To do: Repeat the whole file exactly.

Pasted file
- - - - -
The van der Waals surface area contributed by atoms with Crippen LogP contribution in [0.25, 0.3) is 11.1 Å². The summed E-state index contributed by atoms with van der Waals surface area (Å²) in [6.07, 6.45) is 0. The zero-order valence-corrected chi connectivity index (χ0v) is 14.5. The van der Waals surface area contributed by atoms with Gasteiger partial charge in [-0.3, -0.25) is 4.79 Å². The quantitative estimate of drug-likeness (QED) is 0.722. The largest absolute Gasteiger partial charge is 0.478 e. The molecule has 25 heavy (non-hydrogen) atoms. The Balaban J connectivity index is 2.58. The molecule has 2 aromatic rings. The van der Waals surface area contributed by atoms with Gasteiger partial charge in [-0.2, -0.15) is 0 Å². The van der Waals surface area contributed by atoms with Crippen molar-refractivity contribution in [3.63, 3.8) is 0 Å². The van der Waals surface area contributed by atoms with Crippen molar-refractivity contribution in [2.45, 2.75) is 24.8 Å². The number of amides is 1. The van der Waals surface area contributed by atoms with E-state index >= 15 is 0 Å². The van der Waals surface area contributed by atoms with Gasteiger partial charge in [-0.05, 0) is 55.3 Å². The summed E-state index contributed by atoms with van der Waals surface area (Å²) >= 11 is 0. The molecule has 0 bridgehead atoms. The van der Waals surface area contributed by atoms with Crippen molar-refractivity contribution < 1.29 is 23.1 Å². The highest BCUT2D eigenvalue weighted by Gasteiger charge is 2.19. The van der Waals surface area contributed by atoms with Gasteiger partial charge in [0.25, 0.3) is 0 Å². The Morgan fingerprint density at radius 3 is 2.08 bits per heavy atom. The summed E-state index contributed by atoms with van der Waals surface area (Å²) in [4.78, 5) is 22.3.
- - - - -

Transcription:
The van der Waals surface area contributed by atoms with Crippen LogP contribution in [0.25, 0.3) is 11.1 Å². The summed E-state index contributed by atoms with van der Waals surface area (Å²) in [6.07, 6.45) is 0. The zero-order valence-corrected chi connectivity index (χ0v) is 14.5. The van der Waals surface area contributed by atoms with Gasteiger partial charge in [-0.3, -0.25) is 4.79 Å². The quantitative estimate of drug-likeness (QED) is 0.722. The largest absolute Gasteiger partial charge is 0.478 e. The molecule has 25 heavy (non-hydrogen) atoms. The Balaban J connectivity index is 2.58. The molecule has 2 aromatic rings. The van der Waals surface area contributed by atoms with Gasteiger partial charge in [-0.2, -0.15) is 0 Å². The van der Waals surface area contributed by atoms with Crippen molar-refractivity contribution in [3.63, 3.8) is 0 Å². The van der Waals surface area contributed by atoms with Crippen molar-refractivity contribution in [2.45, 2.75) is 24.8 Å². The number of amides is 1. The van der Waals surface area contributed by atoms with E-state index >= 15 is 0 Å². The van der Waals surface area contributed by atoms with Gasteiger partial charge in [-0.05, 0) is 55.3 Å². The summed E-state index contributed by atoms with van der Waals surface area (Å²) >= 11 is 0. The molecule has 0 bridgehead atoms. The van der Waals surface area contributed by atoms with Crippen molar-refractivity contribution < 1.29 is 23.1 Å². The highest BCUT2D eigenvalue weighted by Gasteiger charge is 2.19. The van der Waals surface area contributed by atoms with Gasteiger partial charge in [0.25, 0.3) is 0 Å². The Morgan fingerprint density at radius 3 is 2.08 bits per heavy atom. The summed E-state index contributed by atoms with van der Waals surface area (Å²) in [4.78, 5) is 22.3.